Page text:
Coinbase and Gemini Are Making Cutbacks Due to "Crypto Winter"

Jun 7, 2022, 1:01PM
3 min, 50 sec READ

Two leading crypto exchanges are reducing their staff due to poor market conditions. Should investors be concerned?

Coinbase, Gemini, and other assorted crypto exchanges have announced that they are downsizing due to the current state of the cryptocurrency market.

Those staffing decisions have been attributed to declining crypto prices. The value of Bitcoin has fallen by roughly 17% over the past month, as its price has dropped from $35,000 to $30,000 over that timeframe. The overall cryptocurrency market cap, meanwhile, has fallen from $1.8 trillion to $1.3 trillion since early May.

These trends are largely due to the collapse of the TerraUSD stablecoin, which has caused massive selloffs and a lack of confidence in crypto assets.

Coinbase and Gemini Lay Off Employees

Both Coinbase and Kraken announced their staff cuts on the same day. Coinbase said on June 2 that it will extend its hiring pause “for the foreseeable future and rescind a number of accepted [job] offers.” It initially announced its hiring freeze in mid-May, approximately two weeks before its latest announcement.

The company's CPO, L.J. Brock, connected the decision to current market conditions, suggesting that the crypto market is more unpredictable than Coinbase expected. “Volatility alongside larger economic factors may test the company,” Brock wrote.

Coinbase previously announced plans to hire 2,000 new employees in February, when market conditions were stronger. It appears to no longer need those hires.

Whereas Coinbase is merely refraining from hiring, Gemini has announced harsher cutbacks. On June 2, co-founders Cameron and Tyler Winklevoss said that the firm will drop 10% of its workforce. The Winklevoss brothers cited “current, turbulent market conditions that are likely to persist for some time" as the reason for downsizing.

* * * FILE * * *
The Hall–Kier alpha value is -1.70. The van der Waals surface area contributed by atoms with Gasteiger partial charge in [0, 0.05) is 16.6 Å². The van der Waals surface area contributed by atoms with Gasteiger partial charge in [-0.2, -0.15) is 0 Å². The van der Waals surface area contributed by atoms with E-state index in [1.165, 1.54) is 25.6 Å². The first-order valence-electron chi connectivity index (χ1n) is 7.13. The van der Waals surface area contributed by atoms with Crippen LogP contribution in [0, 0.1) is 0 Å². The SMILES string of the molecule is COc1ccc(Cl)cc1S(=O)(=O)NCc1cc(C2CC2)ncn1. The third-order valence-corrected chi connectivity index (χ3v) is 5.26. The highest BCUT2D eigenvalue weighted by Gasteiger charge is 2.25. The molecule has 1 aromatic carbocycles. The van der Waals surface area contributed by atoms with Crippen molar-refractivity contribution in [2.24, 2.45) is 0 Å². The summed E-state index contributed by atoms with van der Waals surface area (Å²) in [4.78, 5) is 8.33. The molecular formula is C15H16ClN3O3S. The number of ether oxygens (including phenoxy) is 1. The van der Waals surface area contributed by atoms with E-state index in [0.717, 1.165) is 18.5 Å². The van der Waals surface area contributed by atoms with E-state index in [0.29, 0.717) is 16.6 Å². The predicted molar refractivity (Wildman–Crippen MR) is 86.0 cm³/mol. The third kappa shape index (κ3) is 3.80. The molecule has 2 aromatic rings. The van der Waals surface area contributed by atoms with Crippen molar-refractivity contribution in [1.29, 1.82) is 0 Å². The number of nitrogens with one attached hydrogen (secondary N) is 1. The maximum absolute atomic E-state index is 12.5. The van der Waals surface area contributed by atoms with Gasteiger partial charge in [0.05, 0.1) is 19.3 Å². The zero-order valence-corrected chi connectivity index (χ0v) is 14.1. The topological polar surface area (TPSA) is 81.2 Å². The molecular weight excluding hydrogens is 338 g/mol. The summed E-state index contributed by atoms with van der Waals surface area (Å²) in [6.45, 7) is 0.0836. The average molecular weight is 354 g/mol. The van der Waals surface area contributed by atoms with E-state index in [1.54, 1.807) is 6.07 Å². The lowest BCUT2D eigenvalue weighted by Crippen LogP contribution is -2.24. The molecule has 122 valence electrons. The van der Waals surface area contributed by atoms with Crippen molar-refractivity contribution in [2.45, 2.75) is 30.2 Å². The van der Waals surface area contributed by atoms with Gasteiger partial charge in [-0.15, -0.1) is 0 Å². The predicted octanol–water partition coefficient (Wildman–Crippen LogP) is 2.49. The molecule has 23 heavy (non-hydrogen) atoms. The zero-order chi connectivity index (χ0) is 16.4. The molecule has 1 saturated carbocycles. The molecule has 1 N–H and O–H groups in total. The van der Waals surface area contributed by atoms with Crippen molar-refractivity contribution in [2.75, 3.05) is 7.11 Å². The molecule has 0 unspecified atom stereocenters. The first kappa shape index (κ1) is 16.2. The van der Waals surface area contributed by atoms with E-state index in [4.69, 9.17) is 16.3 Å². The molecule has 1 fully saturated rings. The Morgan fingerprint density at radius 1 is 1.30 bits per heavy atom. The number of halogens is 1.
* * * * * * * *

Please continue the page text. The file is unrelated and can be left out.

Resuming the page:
Minor exchanges elsewhere appear to be making similar cutbacks as well. Rain Financial, an exchange serving Middle Eastern customers, has laid off dozens of employees. Argentina’s Buenbit exchange has dropped nearly half of its staff, while the Latin American exchange Bitso has gotten rid of 80 employees.

Binance and FTX Deny Layoffs

Despite widespread layoffs, current market conditions do not seem to be an issue for all companies. Changpeng Zhao, the CEO of Binance, has said as recently as May 14 that his firm is “hiring aggressively.” Binance is the highest-volume crypto exchange in the world, putting it in a position to afford its staff despite any market downturns. 

And Binance is not the only exchange that is standing strong under current conditions. FTX, which has headquarters both in the U.S. and globally, has confirmed that it has not laid off any of the 175 employees that it currently has on staff.

Other major cryptocurrency exchanges, such as Huobi, Kucoin, Kraken, and Crypto.com, have not said whether they will lay off any employees.

Some crypto-related companies including Robinhood and BitMEX laid off a number of employees in April. However, as those layoffs were announced months ago, they are seemingly unrelated to the crypto market downturn caused by Terra.

Rather, those layoffs seem to be due to particular issues. BitMEX saw a bank acquisition fail, while Robinhood overstaffed itself during a period of rapid growth during the 2021 hype around GameStop stock (GME). Both necessitated staffing corrections.

What Does This Mean For Investors?

Staff reductions are unlikely to affect crypto investors directly. Rather, they are a concern because they are possible signs of an increasingly harsh “crypto winter” in which Bitcoin and other cryptocurrencies are massively devalued.

Yet there may be little concern in the long run. The crypto market has thrived after other large layoffs in the past. The once-popular exchange ShapeShift laid off a third of its team in 2019; the Ethereum development firm ConsenSys laid off 13% of its members in 2018. In each case, other crypto companies did not join in the trend en masse, and the crypto market reached all-time highs once again in the autumn of 2021.

Those past events suggest that layoffs are at least partially caused by issues within certain companies. Market conditions may provide a convenient occasion (or additional motivation) for companies to carry out already-planned cutbacks.

It is still too early to say to what degree Bitcoin can recover from its latest crash. It seems that the crypto market has stabilized following the events of last month. In the two weeks leading up to June 5, Bitcoin's price gained 1.6% despite its 17% decline over the last month. Some other assets appear to have stabilized as well.

In light of that trend, it is not certain that widespread layoffs will worsen the current state of the market by driving further sell-offs or causing investor panic.

Disclaimer: information contained herein is provided without considering your personal circumstances, therefore should not be construed as financial advice, investment recommendation or an offer of, or solicitation for, any transactions in cryptocurrencies.